This last month saw the formal launch of UK trade negotiations with our Australia and Kiwi cousins, presenting the perfect moment to explore the benefits of a far-reaching agreement on the movement of citizens across CANZUK.
Some may wonder if, having just recently extracted ourselves from the European Union’s freedom of movement, the British public would support such an arrangement, but polling suggests that we are strongly in favour.
In fact, as recently as March 2018, polling from CANZUK International showed that 68% of Brits favoured the introduction of free movement between the 4 countries, a 4% increase on 2017’s poll result.
Yet this clear majority pales in comparison to the support from Australia at 73%, Canada at 76% and a whopping 82% of Kiwis in favour.
The Trans Tasman Travel Arrangement (TTTA), agreed in 1973 between Australia and New Zealand, could act as a ready-made template for a CANZUK equivalent. Based on the shared ideals of multiculturalism, liberalism and equality, the TTTA has worked hand in hand with the Closer Economic Relations Trade Agreement and has allowed people, goods and capital to flow freely across their borders.
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Canada and the United Kingdom are natural fellows for an extended travel arrangement, given that we share these noble ideals.
The similar economic make-up of each country also removes many of the pitfalls experienced with freedom of movement elsewhere, such as within the EU. For instance, the GDP per capita of CANZUK averages out to around $45,000 per annum across the bloc, with Australia’s GDP per capita highest at $57,400 and New Zealand’s lowest at $42,300. Contrast this with the disparity between EU countries ranging from $112,000 in Luxembourg, $55,000 in Germany and $26,000 in Bulgaria.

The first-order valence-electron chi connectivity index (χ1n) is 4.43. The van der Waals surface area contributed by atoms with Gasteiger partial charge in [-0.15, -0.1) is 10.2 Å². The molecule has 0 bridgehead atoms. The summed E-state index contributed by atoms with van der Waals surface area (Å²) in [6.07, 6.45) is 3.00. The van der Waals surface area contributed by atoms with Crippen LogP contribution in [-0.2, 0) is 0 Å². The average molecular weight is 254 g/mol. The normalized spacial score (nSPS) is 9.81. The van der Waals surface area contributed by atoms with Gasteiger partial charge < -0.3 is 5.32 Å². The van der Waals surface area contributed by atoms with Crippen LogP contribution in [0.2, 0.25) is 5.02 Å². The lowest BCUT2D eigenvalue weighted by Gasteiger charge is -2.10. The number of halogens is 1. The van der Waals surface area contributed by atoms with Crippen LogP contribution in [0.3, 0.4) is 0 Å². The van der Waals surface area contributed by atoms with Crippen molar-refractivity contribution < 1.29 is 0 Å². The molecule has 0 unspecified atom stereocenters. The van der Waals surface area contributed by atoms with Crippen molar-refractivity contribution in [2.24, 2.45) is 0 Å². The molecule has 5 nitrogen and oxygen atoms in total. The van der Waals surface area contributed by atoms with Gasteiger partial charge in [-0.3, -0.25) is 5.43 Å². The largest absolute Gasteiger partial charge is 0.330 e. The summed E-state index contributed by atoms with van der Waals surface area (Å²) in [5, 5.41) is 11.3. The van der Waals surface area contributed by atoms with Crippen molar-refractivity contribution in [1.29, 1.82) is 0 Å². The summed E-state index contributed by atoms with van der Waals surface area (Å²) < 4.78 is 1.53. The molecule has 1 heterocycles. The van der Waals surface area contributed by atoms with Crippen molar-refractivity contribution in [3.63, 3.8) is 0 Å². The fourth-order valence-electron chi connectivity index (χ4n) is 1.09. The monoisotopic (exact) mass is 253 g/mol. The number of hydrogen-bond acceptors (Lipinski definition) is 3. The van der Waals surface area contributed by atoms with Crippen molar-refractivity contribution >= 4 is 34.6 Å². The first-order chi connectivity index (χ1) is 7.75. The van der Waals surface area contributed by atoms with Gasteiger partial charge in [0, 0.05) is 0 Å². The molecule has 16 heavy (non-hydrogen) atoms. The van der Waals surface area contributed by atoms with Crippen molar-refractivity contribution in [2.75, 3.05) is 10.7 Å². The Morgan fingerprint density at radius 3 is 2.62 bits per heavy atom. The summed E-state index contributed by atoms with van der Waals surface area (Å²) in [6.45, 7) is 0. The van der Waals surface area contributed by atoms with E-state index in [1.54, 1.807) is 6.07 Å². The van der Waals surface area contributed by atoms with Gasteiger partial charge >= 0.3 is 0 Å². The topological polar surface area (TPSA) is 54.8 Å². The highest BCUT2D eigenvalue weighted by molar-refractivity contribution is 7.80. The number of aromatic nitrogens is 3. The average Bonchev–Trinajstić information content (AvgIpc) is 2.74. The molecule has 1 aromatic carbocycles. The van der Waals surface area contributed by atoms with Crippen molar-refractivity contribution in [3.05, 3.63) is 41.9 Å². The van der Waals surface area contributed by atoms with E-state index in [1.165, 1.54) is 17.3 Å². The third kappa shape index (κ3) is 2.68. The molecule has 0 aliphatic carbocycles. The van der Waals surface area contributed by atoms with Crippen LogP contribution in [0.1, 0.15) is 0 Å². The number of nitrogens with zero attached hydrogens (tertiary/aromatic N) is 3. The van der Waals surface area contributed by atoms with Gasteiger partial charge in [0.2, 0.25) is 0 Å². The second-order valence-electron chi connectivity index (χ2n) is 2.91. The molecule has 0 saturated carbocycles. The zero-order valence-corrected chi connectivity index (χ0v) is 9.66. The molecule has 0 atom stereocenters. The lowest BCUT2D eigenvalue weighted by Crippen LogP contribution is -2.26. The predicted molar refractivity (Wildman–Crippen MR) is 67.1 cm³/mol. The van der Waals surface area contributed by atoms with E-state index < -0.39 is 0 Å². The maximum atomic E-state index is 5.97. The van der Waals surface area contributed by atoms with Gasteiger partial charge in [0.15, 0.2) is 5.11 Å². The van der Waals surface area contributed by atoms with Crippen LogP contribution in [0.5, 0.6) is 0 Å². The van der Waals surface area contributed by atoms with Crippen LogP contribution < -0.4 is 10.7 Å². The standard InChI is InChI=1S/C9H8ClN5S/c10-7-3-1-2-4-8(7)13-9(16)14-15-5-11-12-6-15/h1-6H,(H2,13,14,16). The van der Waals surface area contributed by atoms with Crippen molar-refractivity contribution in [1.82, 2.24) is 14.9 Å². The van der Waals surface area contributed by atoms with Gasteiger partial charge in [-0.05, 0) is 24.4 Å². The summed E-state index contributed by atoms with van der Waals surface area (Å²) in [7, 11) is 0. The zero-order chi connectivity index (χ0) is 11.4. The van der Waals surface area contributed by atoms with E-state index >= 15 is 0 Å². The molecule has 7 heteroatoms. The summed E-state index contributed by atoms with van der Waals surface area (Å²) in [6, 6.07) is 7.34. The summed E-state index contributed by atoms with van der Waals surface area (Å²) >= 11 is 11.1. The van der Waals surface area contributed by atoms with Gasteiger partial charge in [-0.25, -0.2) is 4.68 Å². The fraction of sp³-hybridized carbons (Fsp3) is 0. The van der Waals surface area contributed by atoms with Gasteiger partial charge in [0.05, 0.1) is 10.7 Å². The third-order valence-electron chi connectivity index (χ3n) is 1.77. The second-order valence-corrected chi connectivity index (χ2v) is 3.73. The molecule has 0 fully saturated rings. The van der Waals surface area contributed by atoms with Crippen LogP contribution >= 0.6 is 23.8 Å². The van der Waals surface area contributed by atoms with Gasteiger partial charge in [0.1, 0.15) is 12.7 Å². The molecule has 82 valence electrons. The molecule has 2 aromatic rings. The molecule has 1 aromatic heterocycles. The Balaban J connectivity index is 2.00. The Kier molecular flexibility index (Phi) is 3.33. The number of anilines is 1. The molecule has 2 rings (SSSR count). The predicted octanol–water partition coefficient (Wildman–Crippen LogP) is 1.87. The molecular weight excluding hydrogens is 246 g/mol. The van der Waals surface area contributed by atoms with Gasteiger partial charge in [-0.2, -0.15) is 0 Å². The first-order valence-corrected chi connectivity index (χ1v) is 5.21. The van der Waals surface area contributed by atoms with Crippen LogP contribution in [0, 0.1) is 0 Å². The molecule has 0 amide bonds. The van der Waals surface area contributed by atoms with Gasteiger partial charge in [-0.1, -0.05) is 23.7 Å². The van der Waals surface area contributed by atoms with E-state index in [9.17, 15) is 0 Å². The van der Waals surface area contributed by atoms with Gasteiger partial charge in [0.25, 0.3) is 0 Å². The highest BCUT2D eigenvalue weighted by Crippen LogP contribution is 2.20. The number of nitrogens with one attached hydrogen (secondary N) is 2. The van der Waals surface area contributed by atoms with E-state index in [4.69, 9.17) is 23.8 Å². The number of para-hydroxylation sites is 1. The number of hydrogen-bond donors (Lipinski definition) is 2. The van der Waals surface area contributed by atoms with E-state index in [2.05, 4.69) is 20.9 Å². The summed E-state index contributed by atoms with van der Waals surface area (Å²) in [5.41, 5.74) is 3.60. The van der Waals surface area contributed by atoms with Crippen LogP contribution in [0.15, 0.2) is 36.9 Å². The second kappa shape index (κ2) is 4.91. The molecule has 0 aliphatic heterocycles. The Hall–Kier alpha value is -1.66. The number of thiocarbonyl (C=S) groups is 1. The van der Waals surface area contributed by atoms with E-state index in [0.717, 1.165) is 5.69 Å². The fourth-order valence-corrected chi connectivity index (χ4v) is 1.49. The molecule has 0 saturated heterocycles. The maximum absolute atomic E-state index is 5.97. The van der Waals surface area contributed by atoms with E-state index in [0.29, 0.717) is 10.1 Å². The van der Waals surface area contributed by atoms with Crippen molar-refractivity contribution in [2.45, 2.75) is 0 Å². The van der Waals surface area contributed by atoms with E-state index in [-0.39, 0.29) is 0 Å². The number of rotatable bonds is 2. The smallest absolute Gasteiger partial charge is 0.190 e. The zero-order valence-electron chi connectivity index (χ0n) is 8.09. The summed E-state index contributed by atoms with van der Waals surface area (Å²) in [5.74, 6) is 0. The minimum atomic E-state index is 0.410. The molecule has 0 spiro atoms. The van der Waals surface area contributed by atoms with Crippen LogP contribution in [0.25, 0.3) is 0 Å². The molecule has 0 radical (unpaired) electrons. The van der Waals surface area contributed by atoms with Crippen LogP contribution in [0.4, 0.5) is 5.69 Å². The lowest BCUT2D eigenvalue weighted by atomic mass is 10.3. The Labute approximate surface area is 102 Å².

This similarity echoes the very similar costs of living in each country. All 4 CANZUK countries feature in the list of the 10 countries with the highest minimum wages, as well as the top 20 for average earnings. The economic similarities above can alleviate concerns of any mass migration taking place in a CANZUK Freedom of Movement Agreement, something that the EU has failed to prevent.
The EU example shows how freedom of movement between countries that do not share such harmonious economic factors can lead to waves of mass migration. This can lead to massive brain-drain and loss of skilled labour in the countries of origin, coupled with potential stagnation in wages in the settler country, benefitting neither in the long term.
Our shared culture and language make the facilitation of immigration and the integration of any inter-CANZUK migrants simple, without disrupting the fabric of our communities or burdening migrants with insurmountable challenges in education or opportunities in employment.
Finally, the high standard of our respective schools and educational institutions mean that mutual recognition of the attainment of our citizens can be assured and professional qualifications can be trusted regardless of their state of origin, as they are between Australia and New Zealand at present.
This would allow Canadian, Australian and Kiwi doctors and nurses to work in the UK to support our NHS, and vice versa. It would facilitate better sharing of entrepreneurship and technical know-how in fields ranging from agriculture to engineering. It would also encourage the sharing and development of ideas to solve the common problems of today and tomorrow in politics and elsewhere.
There are already 3.2million CANZUK citizens living in one another’s countries, sharing knowledge, expertise and experience across the four nations. This is despite restrictive visa controls everywhere except the Trans-Tasman Travel area.
Better facilitating the free movement of our citizens will benefit all 4 CANZUK countries, and in turn, improve our domestic economies, cultures and communities. The trade deals being negotiated this month are an excellent starting point with positive sounds being made on all sides.
The easing of visa requirements for labour migration between the bloc should be the first step towards CANZUK Freedom of Movement.
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